Breaking Wind

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There was a story last week that broke like a wild-fire. Or more accurately it broke like a wild wind.

It was a story about a Swedish soccer player who was issued a red flag by the referee while he was playing in a football match. His offense? He “broke wind.” In simple terminology, he farted. The player, Adam Lindin Ljungkvist, claims that he had a “bad stomach” but was surprised and annoyed he was penalized for releasing bad air.

I know it may be inappropriate to fart in a public place nor it is prim and proper to do so in a polite company. But could it be an offense? Or a crime? Should we hold it in then?

There was a study not too long ago, published in New Zealand Medical Journal, that stated that you should not hold your fart in while in an airplane, but should “let it go.” No, the release of gas will not generate thrust nor help the buoyancy of the airplane. It has nothing to do with that. The issue is altitude can increase the gas content of the digestive system and it is not healthy to suppress the gas in.

Not healthy for the individual, you may say, but how about the health of the other passengers who would be exposed to the “polluted” air? Should gassy people be on the TSA’s No Fly list?

The authors of that particular study also suggest that airplane seat cushion should contain charcoal to help absorb and neutralize the smell. I would like this recommendation implemented.

What is the science behind fart? By the way, the term fart may not be decent to some, but it comes from the Old English “feortan” meaning “to break wind.”

Flatulence (that’s the medical term), is part of human living. We all fart. A normal person farts an average of more than 10 a day. Yes, women fart as often as men, they just may not be as proud of it. And for those who denies they fart, are either not telling the truth or not human.

Why do humans fart?

When we eat, drink or even when we clear our throat, we swallow tiny amounts of air which accumulates in our gut. When we digest the meal we ate, gas is also released from the breakdown of the food. As the gas builds up, the body may need to get rid of it. This we do by burping or by flatulence.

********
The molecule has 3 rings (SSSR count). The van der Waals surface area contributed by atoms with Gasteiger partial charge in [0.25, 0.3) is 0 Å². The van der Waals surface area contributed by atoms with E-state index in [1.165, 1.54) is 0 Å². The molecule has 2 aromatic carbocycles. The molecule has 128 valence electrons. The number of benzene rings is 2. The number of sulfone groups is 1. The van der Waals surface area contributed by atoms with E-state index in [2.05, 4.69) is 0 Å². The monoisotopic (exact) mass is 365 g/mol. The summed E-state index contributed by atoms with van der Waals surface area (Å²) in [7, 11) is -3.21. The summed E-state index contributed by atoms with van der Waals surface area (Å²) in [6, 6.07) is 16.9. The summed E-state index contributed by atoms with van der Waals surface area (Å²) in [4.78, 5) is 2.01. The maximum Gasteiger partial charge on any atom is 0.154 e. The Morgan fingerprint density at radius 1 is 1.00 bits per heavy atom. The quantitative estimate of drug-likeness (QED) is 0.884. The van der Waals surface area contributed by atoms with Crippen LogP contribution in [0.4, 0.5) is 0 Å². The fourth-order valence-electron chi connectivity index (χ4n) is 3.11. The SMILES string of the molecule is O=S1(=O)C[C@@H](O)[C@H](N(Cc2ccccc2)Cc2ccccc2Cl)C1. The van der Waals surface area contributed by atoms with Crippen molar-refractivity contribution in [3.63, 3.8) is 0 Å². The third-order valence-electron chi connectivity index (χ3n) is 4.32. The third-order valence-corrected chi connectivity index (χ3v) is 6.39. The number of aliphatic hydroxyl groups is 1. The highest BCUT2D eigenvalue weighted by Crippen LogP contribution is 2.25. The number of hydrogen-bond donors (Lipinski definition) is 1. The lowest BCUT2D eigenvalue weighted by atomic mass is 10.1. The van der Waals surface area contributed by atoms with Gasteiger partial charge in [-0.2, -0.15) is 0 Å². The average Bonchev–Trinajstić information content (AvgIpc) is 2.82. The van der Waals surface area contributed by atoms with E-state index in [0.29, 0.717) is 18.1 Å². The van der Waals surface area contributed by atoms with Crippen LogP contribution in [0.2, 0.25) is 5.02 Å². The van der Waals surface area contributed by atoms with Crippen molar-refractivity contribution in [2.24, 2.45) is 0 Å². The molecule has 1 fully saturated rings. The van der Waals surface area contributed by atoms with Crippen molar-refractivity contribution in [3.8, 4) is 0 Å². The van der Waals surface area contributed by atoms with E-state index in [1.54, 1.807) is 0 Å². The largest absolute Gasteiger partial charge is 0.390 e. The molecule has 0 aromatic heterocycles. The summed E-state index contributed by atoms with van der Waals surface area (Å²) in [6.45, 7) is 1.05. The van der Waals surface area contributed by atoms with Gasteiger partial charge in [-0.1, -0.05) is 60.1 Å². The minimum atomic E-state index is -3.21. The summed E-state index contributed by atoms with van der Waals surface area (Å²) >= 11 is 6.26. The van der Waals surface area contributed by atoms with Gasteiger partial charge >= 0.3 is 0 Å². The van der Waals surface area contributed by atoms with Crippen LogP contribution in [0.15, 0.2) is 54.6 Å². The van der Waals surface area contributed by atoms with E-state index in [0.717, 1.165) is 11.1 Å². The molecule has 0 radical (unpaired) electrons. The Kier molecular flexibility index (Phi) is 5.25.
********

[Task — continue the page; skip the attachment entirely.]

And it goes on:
air release

The chemical makeup of the average fart is: 59% nitrogen, 21% hydrogen, 9% carbon dioxide, 7% methane and 4% oxygen which are all odorless. The gas that gives it a distinctive smell is hydrogen sulfide (sulfur) which is less than 1% of this released gas.

Many times, flatulence occurs and the person is unaware of it – there is no smell, and the amount is tiny. If food has not been digested properly, it starts to decompose or rot, releasing sulfur. Which can make it stinkier.

Foods that can cause flatulence are generally those high in certain polysaccharides. Examples of these are: beans (of course you know that already!), sweet potatoes (kamote), broccoli, Brussel sprouts, cabbage, radishes, and cauliflowers. Though we should not particularly avoid these foods for they are healthy and very nutritious.

Other food products that may cause flatulence are artificial sweeteners (sorbitol and mannitol), carbonated drinks, and fiber supplements. Chewing gums can cause flatulence not because of its content, but because you swallow more air when you chew gum.

There are also health conditions that predispose to flatulence, like lactose intolerance, celiac disease (intolerance to gluten), and other more serious chronic conditions like Chron’s disease and ulcerative colitis.

Laxatives and antibiotics can also cause flatulence. Antibiotics do so by upsetting the normal intestinal bacterial flora.

How about the sound of a fart? That particular sound that we playfully simulate in a whoopee cushion, is not from the fart itself, but from the noise generated by the flapping of the butt cheeks as the wind passes through.

Apparently we are not the only civilization to appreciate the sounds of flatulence. Roman Emperor Elagabulus was known to trick his royal guests with a primitive version of the whoopee cushion.

What should you do when you “accidentally” broke wind while you’re in a crowd?

One, you can own up to it and ask for pardon, and explain that you had bean burrito for lunch. Most likely they’ll let it pass, for all of us pass gas. Or you can act as if nothing had happened and keep everybody guessing who’s the culprit. Or lastly you can act surprised but annoyed, then look suspiciously to someone beside you, and let others think it’s somebody else not you.

But what can you do if someone beside you farted? Should you run away?

According to a study by AsapScience, using the kinetic theory of gases, it figures that the smell particles of a fart can travel 243 meters per second, which is a lot faster than any human or animal can move. So sorry folks, you cannot outrun a fart!

Do you have more questions on this subject? The answer my friends may be blowing in the wind.

(*photo from the web)




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